Recently I had the pleasure of meeting Corenna L. O’Brien, the district director of Congressman Bruce Poliquin’s office, to discuss the cost and impact of Alzheimer’s and related dementias.

The human and financial toll of Alzheimer’s is great, and affects not only the lives of the individuals, but the people around them. I had to stop teaching two years ago at 56 to care full time for my wife, who was diagnosed with younger onset Alzheimer’s after being told “she was too young to have Alzheimer’s” by her primary care provider the previous year.

Alzheimer’s is the sixth-leading cause of death in the United States, and the only cause of death without a way to prevent, cure or even slow its progression. Alzheimer’s related costs soared to $259 billion in 2017, $175 billion of which come in direct costs to Medicare and Medicaid. Our health insurance company this year, adjusted the price of one of my wife’s medications for a 90-day supply of generic Donepezil HCL 10mg from $30 to $303.93

Alzheimer’s research is now pointing in the direction that treatment needs to start long before symptoms begin. It was only through research and funding that has allowed new and more effective treatments for diseases like heart disease, cancer and HIV/AIDS. The average long-term cost of treating someone with Alzheimer’s is much greater. Alzheimer’s is on track to bankrupting Medicare and Medicaid.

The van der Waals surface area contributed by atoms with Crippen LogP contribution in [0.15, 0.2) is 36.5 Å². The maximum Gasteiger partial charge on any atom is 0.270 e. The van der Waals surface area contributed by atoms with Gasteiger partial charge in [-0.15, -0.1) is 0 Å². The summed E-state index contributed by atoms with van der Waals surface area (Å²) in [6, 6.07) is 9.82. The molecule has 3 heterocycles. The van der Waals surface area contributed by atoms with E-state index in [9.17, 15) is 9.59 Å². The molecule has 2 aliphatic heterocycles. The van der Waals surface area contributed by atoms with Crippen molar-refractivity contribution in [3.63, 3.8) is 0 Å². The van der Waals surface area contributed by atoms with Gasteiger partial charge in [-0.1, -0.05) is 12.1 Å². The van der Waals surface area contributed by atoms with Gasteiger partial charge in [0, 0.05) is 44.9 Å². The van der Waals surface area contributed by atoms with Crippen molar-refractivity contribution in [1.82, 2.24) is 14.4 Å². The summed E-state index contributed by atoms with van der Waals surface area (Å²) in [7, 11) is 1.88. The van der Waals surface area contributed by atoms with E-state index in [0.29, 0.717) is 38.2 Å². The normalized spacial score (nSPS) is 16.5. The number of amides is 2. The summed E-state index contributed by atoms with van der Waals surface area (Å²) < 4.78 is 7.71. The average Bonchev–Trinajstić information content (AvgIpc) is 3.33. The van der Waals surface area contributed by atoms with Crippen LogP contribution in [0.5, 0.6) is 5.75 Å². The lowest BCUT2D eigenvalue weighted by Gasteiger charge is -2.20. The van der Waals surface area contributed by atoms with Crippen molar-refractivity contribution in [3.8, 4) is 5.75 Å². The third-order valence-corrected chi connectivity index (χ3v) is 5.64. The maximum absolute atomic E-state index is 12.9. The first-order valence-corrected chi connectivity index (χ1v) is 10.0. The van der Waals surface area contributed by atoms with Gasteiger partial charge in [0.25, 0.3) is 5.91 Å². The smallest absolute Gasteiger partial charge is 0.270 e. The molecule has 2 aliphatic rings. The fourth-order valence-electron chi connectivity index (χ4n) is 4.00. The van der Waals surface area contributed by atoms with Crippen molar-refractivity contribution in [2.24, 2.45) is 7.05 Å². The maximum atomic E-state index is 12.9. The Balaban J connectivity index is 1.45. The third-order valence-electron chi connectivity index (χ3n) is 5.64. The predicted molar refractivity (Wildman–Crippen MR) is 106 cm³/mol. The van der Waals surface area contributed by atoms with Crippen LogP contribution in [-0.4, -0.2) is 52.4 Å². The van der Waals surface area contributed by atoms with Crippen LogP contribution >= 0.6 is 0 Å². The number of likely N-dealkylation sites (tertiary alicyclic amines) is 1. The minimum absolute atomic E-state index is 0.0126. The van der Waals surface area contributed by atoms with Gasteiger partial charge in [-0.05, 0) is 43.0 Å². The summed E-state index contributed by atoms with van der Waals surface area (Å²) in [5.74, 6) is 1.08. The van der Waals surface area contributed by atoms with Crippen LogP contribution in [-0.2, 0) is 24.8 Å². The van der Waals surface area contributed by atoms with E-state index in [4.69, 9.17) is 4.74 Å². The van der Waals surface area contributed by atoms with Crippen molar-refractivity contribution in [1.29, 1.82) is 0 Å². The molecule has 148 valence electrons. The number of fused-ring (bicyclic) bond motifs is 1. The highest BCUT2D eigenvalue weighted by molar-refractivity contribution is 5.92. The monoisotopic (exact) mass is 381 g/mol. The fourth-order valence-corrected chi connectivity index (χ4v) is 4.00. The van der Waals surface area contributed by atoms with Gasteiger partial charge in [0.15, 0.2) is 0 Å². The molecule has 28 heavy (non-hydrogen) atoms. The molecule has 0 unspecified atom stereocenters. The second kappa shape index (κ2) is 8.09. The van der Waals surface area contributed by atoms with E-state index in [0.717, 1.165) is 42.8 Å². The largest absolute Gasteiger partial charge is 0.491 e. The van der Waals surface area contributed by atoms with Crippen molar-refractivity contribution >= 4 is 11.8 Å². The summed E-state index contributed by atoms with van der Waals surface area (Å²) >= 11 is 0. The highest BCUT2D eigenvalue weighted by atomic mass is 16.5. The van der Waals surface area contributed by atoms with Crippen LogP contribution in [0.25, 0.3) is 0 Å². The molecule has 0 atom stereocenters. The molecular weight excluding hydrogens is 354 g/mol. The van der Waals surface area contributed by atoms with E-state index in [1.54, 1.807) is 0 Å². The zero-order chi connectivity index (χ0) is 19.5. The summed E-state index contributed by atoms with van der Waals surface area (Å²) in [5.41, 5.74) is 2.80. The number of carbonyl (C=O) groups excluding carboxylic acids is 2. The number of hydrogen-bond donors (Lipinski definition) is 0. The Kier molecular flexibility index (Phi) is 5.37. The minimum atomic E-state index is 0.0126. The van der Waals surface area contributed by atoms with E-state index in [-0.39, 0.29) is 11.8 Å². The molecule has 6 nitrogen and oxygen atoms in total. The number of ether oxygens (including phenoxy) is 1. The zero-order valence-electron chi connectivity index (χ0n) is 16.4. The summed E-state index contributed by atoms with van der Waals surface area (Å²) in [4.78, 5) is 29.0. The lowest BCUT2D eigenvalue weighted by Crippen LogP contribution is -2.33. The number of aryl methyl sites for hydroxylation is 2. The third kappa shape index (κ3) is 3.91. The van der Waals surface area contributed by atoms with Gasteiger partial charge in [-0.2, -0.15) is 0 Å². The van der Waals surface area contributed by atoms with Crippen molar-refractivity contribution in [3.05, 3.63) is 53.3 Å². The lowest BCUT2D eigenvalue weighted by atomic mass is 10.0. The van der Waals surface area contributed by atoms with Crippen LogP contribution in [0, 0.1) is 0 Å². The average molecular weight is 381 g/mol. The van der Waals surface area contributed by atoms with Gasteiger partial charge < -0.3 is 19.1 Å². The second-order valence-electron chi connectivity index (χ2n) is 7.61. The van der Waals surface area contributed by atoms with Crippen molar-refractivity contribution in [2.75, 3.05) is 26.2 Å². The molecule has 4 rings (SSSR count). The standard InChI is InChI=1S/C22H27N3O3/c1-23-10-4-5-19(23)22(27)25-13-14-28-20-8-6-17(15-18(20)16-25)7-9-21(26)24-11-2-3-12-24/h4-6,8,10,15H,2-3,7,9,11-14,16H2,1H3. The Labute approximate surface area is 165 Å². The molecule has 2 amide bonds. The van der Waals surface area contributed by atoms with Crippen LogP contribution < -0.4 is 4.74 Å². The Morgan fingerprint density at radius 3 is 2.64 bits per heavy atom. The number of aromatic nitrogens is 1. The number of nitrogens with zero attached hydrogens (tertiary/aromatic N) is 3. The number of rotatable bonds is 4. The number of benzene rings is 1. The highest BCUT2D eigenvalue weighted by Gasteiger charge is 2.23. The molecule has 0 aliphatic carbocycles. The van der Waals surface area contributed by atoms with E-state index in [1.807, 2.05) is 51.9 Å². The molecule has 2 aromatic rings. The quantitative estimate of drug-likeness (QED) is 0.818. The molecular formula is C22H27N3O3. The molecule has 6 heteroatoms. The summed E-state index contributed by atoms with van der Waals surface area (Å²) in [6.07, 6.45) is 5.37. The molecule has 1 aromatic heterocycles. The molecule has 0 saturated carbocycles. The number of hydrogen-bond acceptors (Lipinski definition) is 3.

That is why I am urging our Sens. Susan Collins and Angus King and Reps. Poliquin and Chellie Pingree to support a $414 million increase for federal Alzheimer’s research funding for the next fiscal year.

It may be too late for people like my wife. However, it is an opportunity for Maine’s Congressional delegation to demonstrate a bipartisan effort and possibly help save our health care system in whatever form it evolves into.

Thomas Frisk

Bangor